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Agenda Day 1 Agenda Day 2 Workshops
AGENDA DAY TWO - Wednesday 18 March 2015
  07:30 | Arrival & Registration
Welcome and housekeeping
Kim Andersen, director, TA Consulting
The art of intelligent war - using actionable insights to win business battles
Corrine Sandler, founder and CEO, Fresh Intelligence Research Corp
Corrine Sandler will show delegates how to:
Use actionable insights to acquire new customers, retain current customers and build advocacy
Apply predictive analytical tools to predict their customer's future needs and wants
Turn big data into opportunity data and grow their business revenues
Engage in a new relationship with Data that will drive profit
She will also share global case studies of businesses that used actionable insights to win new business.
Corrine Sandler
The role of the data scientist – do they add value?
David Logan, principal consultant, PBT Group
"The hottest job of the 21st century", according to Harvard Business Review, is that of a data scientist. That's good news for data scientists, but is it equally as good news for the companies that employ them? Do data scientists actually add value to the balance sheet? Or is this just more hype in the technology cycle? David will discuss by example why these resources may already exist in your company and how to tap into them to maximise value.
David Logan
Data and analytics in the cloud – really?
Chris O'Connell, managing director, BITanium
In customer engagements, the need to move into a cloud-based environment is often mentioned, yet remarkably few organisations have made the move.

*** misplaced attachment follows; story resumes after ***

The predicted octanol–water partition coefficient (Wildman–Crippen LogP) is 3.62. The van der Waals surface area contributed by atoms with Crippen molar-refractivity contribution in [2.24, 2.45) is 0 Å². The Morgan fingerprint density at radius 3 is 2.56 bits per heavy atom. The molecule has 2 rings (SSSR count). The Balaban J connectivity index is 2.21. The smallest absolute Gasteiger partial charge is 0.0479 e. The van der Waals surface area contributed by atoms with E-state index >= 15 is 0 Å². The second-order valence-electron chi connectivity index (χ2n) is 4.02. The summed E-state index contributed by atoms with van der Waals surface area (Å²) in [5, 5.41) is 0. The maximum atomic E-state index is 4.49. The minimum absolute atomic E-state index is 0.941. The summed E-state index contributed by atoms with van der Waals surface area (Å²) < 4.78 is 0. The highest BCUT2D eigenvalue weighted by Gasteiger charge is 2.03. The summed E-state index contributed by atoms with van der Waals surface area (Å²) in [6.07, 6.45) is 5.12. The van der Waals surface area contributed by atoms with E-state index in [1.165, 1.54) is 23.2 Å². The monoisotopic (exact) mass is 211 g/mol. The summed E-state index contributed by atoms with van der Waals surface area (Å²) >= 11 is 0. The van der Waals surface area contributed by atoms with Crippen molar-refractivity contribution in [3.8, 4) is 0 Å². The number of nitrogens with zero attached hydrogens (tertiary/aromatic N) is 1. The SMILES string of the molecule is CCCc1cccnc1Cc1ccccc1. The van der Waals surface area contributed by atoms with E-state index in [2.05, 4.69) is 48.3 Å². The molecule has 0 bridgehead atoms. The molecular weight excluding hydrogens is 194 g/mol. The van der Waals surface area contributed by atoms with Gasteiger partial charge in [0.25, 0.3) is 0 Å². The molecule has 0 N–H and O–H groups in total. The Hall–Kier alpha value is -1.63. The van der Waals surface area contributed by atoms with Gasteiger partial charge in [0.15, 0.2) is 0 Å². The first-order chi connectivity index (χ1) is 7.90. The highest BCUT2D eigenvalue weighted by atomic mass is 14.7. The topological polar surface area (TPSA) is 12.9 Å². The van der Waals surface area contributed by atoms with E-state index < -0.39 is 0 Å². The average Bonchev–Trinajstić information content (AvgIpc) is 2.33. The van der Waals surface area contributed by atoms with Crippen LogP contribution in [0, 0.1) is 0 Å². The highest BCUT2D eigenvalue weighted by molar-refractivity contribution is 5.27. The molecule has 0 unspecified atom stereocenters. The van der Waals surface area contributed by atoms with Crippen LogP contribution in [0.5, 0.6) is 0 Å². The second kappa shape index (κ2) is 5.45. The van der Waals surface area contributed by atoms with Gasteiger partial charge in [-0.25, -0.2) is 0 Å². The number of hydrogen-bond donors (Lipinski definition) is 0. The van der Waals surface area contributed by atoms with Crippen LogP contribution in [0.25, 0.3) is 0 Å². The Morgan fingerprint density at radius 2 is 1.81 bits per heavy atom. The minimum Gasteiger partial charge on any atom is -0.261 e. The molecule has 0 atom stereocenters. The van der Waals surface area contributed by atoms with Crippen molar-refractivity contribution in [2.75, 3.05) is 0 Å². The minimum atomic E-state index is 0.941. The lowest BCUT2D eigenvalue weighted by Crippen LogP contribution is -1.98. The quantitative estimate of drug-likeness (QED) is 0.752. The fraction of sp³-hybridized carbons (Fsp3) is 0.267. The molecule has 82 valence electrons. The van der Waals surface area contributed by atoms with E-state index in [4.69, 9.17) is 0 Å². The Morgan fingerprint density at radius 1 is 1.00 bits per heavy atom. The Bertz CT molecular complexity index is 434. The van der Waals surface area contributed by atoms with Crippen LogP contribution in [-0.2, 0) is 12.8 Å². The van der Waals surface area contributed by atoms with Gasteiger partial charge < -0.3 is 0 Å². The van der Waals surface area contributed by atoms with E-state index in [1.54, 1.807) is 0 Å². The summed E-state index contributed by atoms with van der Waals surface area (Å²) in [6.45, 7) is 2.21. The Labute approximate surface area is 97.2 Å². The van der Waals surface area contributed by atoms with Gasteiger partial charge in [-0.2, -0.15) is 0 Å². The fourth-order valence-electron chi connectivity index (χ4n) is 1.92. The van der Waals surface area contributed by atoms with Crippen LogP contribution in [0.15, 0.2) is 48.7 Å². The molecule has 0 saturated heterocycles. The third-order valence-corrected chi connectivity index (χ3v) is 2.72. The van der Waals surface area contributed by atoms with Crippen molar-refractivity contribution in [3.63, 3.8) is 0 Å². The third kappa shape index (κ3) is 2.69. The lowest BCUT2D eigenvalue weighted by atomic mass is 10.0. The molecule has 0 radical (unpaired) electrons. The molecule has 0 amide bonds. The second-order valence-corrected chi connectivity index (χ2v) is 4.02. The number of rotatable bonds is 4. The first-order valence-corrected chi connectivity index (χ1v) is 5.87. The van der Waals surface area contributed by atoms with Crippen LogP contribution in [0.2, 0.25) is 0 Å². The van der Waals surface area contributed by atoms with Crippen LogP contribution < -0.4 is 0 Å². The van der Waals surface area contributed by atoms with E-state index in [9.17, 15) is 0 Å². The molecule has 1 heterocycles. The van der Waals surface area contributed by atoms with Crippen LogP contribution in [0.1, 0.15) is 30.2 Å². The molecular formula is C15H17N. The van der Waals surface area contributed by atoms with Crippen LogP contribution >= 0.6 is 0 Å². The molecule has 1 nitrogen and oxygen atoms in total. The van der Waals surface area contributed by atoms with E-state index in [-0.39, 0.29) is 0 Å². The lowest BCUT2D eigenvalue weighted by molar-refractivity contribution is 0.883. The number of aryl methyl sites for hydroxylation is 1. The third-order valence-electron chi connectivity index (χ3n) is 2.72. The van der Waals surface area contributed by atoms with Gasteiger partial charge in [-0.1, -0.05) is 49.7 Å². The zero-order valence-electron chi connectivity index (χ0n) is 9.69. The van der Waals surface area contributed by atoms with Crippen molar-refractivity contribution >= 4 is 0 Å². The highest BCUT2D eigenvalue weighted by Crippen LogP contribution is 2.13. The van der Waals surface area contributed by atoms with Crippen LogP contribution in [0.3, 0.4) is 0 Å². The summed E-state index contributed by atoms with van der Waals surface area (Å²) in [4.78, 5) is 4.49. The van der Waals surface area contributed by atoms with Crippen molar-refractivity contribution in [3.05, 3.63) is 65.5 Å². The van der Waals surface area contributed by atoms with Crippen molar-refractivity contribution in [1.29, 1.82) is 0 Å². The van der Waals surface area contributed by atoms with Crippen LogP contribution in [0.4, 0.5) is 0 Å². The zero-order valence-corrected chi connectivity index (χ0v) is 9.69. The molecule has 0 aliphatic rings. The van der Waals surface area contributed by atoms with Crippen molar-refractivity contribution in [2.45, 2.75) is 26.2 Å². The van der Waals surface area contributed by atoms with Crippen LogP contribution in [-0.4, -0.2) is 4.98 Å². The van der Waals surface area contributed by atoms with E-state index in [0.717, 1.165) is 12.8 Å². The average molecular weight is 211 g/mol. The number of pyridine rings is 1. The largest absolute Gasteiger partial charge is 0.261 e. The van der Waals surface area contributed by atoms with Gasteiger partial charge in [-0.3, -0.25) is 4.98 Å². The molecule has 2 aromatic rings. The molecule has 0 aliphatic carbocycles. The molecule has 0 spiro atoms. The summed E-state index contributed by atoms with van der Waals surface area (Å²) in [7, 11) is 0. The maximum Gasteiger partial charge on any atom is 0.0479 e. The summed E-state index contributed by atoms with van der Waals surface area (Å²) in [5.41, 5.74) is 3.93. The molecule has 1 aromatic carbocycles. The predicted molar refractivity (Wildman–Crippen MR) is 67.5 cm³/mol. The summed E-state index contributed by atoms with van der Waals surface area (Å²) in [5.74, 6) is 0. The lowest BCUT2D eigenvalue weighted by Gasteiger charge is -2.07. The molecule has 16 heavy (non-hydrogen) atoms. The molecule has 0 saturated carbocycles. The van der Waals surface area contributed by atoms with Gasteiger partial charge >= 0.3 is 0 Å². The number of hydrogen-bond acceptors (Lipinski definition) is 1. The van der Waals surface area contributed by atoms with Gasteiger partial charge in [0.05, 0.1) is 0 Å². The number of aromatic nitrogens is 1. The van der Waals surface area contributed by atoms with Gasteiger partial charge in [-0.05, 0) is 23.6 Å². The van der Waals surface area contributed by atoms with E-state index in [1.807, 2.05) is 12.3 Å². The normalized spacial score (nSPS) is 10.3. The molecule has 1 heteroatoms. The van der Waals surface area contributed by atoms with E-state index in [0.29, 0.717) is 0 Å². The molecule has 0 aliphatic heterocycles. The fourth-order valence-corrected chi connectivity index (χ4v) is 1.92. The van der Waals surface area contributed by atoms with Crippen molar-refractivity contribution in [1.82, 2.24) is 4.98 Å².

In his presentation Chris O'Connell will expand on:
The demands that analytics places on data accessibility in the cloud
The realities of scale-out / scale-in requirements
The potential offered by hybrid transaction and analytical processing (HTAP)
Chris O'Connell
  10:40 | Tea Break
Big data shifts gears to the internet of things
Dr Barry Devlin, founder and principal, 9sight Consulting
In his presentation Barry will expand on why internet of things (IoT) data is very different from social media and other 'traditional' big data. He'll also unpack:
Some examples of operational and analytic uses of IoT data
The architecture and technologies for implementing IoT
Various security and privacy considerations
The potential social impacts of IoT data
Dr Barry Devlin
Practical advice to enable you to continue to conduct analytics lawfully under PoPI
Russell Opland , independent consultant and privacy advisor
The Protection of Personal Information Act (PoPI) has profound implications for business, and especially analytics. As analytics typically is an internal business function, unknown to the 'data subjec'", and because it usually constitutes 'further processing' under PoPI, which processing is limited to the specific purpose for which the information was collected, PoPI poses significant operational risk for data analytics. This session will discuss the specific aspects of PoPI that impact data analytics, and offer practical suggestions to keep your operations legal under PoPI.
Russell Opland
Russell Opland
  12:30 | Lunch
13:30 - 17:35 | Business track:
Key business imperatives to take into account when developing BI strategies and building revenue streams
Chairman - Kim Andersen, director, TA Consulting
  End to end economics of predictive analytics
Dr Mike Bergh, technical director and co-owner, OLRAC SPS South Africa